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A US Senate probe has uncovered likely forced labour in the supply chains of Chinese-made BMW cars.

Some 8,000 models of the BMW Mini Cooper, manufactured in China, used electronic parts from Sichuan Jingweida Technology Group (JWD), one of 41 companies on the US’ Uyghur Forced Labour Prevention Act (UFLPA) entity list.

Companies on the list are presumed by the US government to be manufactured by Uyghur forced labour and are banned from entering the US.

JWD’s products were added to this list in December 2023 and two months later, Volkswagen notified authorities that its cars built in China for the US market contained a component called a LAN transformer, produced by ‘tier 3’ supplier, JWD.

The parts were procured by a ‘tier 2’ supplier, Bours Inc., and provided to ‘tier 1’ supplier, Lear International.

The Senate Finance Committee report contends that BMW also had knowledge of the JWD parts in its Chinese-built Mini Coopers since early January.

However, BMW continued to import some 8,000 of the vehicles until April in violation of the law.

BMW has since pledged to replace the parts.

“Automakers… overwhelmingly rely on questionnaires, self-reporting and limited audits of tier 1 suppliers to maintain visibility of their supply chains and determine whether their goods comply with US law… the chain of self-assessments and surveys are expected to cascade through twelve or more tiers of suppliers,” the Senate Finance Committee (SFC) report said.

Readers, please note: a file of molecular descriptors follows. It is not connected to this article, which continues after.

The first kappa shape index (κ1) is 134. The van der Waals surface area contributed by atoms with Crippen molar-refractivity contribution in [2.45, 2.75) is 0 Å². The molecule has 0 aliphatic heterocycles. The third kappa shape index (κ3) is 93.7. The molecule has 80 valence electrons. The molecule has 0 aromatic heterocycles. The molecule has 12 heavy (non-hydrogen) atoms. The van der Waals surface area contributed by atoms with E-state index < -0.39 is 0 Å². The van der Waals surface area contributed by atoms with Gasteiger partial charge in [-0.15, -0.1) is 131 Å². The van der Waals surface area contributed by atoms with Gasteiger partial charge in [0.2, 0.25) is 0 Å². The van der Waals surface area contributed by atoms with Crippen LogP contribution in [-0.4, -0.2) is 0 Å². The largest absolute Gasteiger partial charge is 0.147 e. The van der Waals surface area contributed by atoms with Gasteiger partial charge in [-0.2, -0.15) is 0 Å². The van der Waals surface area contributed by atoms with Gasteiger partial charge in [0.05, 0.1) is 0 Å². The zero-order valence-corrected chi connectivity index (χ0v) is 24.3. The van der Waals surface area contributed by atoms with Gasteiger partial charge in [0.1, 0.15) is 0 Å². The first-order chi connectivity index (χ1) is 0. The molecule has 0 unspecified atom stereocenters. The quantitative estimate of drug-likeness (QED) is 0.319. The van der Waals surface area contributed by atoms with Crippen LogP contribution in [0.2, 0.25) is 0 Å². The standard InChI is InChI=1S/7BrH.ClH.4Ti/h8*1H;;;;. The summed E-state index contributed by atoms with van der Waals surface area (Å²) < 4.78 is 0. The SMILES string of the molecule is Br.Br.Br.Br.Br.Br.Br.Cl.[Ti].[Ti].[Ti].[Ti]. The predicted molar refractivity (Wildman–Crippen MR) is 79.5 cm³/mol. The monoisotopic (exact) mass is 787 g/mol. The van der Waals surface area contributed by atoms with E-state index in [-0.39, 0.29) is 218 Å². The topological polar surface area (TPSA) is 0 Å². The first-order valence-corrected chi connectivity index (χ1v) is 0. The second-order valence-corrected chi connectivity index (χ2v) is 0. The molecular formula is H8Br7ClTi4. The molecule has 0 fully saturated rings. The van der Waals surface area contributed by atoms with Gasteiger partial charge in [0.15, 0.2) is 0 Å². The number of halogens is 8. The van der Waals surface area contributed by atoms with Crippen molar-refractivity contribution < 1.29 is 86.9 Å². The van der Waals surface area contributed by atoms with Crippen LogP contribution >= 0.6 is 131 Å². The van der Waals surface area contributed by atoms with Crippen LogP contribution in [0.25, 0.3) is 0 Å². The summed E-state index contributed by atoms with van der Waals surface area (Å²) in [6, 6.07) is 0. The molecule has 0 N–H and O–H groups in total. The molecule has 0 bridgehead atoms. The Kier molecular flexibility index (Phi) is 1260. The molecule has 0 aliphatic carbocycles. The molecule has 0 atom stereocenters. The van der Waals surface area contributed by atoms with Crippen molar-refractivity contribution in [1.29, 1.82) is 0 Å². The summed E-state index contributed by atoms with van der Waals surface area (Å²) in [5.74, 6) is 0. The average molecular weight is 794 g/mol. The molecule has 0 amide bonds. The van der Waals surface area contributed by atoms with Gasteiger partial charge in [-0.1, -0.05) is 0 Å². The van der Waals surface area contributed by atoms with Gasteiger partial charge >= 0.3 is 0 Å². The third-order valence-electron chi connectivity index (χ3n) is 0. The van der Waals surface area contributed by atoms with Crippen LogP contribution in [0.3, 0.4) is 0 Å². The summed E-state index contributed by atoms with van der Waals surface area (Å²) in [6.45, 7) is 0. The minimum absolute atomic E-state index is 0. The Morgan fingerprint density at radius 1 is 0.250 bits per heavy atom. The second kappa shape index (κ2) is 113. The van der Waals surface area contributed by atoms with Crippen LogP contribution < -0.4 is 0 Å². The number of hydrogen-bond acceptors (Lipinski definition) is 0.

“A single inadvertent or bad-faith omission can conceal exposure to forced labour. In the Chinese market, there is little to prevent obfuscation, signing of inconsequential “Codes of Conduct,” or false self-assessments by sub-suppliers,” it added.

The murkiness of automotive supply chains has left carmakers with considerable exposure to forced labour and slavery, a 2022 Sheffield Hallam University report Driving Force: Automotive Supply Chains and Forced Labor in the Uyghur Region, revealed, “practically every major traditional automotive and electric vehicle manufacturer has significant exposure to forced labour in the Uyghur Region”.

These also include lithium-ion batteries, of which China maintains more than 75% of the global production share.

If tracing electronic components were not difficult enough, another recent report by Human Rights Watch, Asleep at the wheel: Car companies’ complicity in forced labour in China, contends that metals used in Chinese-built cars, such as aluminium, are also mined and smelted using forced labour.

China has prosecuted what it calls a ‘People’s war on terror’ in the majority Uyghur Xinjiang region since 2014, which involves breaking imprisonment, torture, and breaking up of families of Uyghurs, suppressing Islamic practices, and operating forced labour, and concentration camps. China denies this.

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